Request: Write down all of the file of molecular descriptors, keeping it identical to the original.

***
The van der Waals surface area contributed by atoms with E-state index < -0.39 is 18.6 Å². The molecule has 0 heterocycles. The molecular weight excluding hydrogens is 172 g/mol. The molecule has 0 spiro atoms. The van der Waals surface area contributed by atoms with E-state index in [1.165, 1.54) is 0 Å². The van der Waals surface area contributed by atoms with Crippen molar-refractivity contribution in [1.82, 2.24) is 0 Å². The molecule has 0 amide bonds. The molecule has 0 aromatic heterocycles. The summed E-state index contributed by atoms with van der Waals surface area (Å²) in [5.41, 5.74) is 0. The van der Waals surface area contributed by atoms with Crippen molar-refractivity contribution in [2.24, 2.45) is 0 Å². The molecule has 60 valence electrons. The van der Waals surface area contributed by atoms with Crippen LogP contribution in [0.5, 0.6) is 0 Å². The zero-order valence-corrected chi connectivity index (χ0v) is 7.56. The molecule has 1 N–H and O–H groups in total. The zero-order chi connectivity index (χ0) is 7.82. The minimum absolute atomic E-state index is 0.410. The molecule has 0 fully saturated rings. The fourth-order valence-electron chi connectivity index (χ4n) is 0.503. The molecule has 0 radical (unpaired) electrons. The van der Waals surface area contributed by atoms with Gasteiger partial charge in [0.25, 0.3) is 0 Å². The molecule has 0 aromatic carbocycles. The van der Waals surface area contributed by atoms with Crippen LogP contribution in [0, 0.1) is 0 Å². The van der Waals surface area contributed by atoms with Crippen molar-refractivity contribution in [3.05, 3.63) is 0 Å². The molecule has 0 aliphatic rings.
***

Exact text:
The van der Waals surface area contributed by atoms with E-state index < -0.39 is 18.6 Å². The molecule has 0 heterocycles. The molecular weight excluding hydrogens is 172 g/mol. The molecule has 0 spiro atoms. The van der Waals surface area contributed by atoms with E-state index in [1.165, 1.54) is 0 Å². The van der Waals surface area contributed by atoms with Crippen molar-refractivity contribution in [1.82, 2.24) is 0 Å². The molecule has 0 amide bonds. The molecule has 0 aromatic heterocycles. The summed E-state index contributed by atoms with van der Waals surface area (Å²) in [5.41, 5.74) is 0. The van der Waals surface area contributed by atoms with Crippen molar-refractivity contribution in [2.24, 2.45) is 0 Å². The molecule has 60 valence electrons. The van der Waals surface area contributed by atoms with Crippen LogP contribution in [0.5, 0.6) is 0 Å². The zero-order valence-corrected chi connectivity index (χ0v) is 7.56. The molecule has 1 N–H and O–H groups in total. The zero-order chi connectivity index (χ0) is 7.82. The minimum absolute atomic E-state index is 0.410. The molecule has 0 fully saturated rings. The fourth-order valence-electron chi connectivity index (χ4n) is 0.503. The molecule has 0 radical (unpaired) electrons. The van der Waals surface area contributed by atoms with Gasteiger partial charge in [0.25, 0.3) is 0 Å². The molecule has 0 aromatic carbocycles. The van der Waals surface area contributed by atoms with Crippen LogP contribution in [0, 0.1) is 0 Å². The van der Waals surface area contributed by atoms with Crippen molar-refractivity contribution in [3.05, 3.63) is 0 Å². The molecule has 0 aliphatic rings.